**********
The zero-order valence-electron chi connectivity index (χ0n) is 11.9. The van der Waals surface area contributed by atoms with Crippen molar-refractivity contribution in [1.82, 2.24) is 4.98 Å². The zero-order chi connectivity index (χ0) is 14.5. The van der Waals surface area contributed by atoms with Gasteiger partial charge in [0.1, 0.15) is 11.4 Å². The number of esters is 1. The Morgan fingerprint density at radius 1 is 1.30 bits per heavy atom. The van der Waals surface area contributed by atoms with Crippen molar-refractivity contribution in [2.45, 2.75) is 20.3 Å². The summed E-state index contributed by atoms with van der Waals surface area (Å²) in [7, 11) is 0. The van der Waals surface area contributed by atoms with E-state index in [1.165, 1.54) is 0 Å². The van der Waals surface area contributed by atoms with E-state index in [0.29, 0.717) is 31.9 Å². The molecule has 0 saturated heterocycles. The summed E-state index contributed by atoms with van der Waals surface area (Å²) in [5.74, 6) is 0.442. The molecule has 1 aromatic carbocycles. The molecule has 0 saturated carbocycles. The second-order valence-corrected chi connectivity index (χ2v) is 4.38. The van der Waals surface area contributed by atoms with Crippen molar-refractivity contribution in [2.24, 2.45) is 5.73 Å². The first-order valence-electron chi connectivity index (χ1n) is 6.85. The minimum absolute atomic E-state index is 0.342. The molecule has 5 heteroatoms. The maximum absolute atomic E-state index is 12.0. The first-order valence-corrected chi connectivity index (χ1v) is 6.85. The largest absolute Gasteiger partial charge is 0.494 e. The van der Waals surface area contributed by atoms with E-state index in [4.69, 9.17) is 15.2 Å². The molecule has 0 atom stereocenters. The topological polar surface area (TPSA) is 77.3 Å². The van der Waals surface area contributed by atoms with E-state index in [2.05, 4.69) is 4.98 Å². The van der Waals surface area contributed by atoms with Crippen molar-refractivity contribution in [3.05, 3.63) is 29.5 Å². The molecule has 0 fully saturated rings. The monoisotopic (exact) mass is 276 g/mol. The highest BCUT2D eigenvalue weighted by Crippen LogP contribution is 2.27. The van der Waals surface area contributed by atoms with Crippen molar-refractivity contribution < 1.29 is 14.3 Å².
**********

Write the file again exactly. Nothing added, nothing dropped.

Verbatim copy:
The zero-order valence-electron chi connectivity index (χ0n) is 11.9. The van der Waals surface area contributed by atoms with Crippen molar-refractivity contribution in [1.82, 2.24) is 4.98 Å². The zero-order chi connectivity index (χ0) is 14.5. The van der Waals surface area contributed by atoms with Gasteiger partial charge in [0.1, 0.15) is 11.4 Å². The number of esters is 1. The Morgan fingerprint density at radius 1 is 1.30 bits per heavy atom. The van der Waals surface area contributed by atoms with Crippen molar-refractivity contribution in [2.45, 2.75) is 20.3 Å². The summed E-state index contributed by atoms with van der Waals surface area (Å²) in [7, 11) is 0. The van der Waals surface area contributed by atoms with E-state index in [1.165, 1.54) is 0 Å². The van der Waals surface area contributed by atoms with E-state index in [0.29, 0.717) is 31.9 Å². The molecule has 0 saturated heterocycles. The summed E-state index contributed by atoms with van der Waals surface area (Å²) in [5.74, 6) is 0.442. The molecule has 1 aromatic carbocycles. The molecule has 0 saturated carbocycles. The second-order valence-corrected chi connectivity index (χ2v) is 4.38. The van der Waals surface area contributed by atoms with Crippen molar-refractivity contribution in [2.24, 2.45) is 5.73 Å². The first-order valence-electron chi connectivity index (χ1n) is 6.85. The minimum absolute atomic E-state index is 0.342. The molecule has 5 heteroatoms. The maximum absolute atomic E-state index is 12.0. The first-order valence-corrected chi connectivity index (χ1v) is 6.85. The largest absolute Gasteiger partial charge is 0.494 e. The van der Waals surface area contributed by atoms with E-state index in [4.69, 9.17) is 15.2 Å². The molecule has 0 atom stereocenters. The topological polar surface area (TPSA) is 77.3 Å². The van der Waals surface area contributed by atoms with E-state index in [2.05, 4.69) is 4.98 Å². The van der Waals surface area contributed by atoms with Crippen molar-refractivity contribution in [3.05, 3.63) is 29.5 Å². The molecule has 0 fully saturated rings. The monoisotopic (exact) mass is 276 g/mol. The highest BCUT2D eigenvalue weighted by Crippen LogP contribution is 2.27. The van der Waals surface area contributed by atoms with Crippen molar-refractivity contribution < 1.29 is 14.3 Å².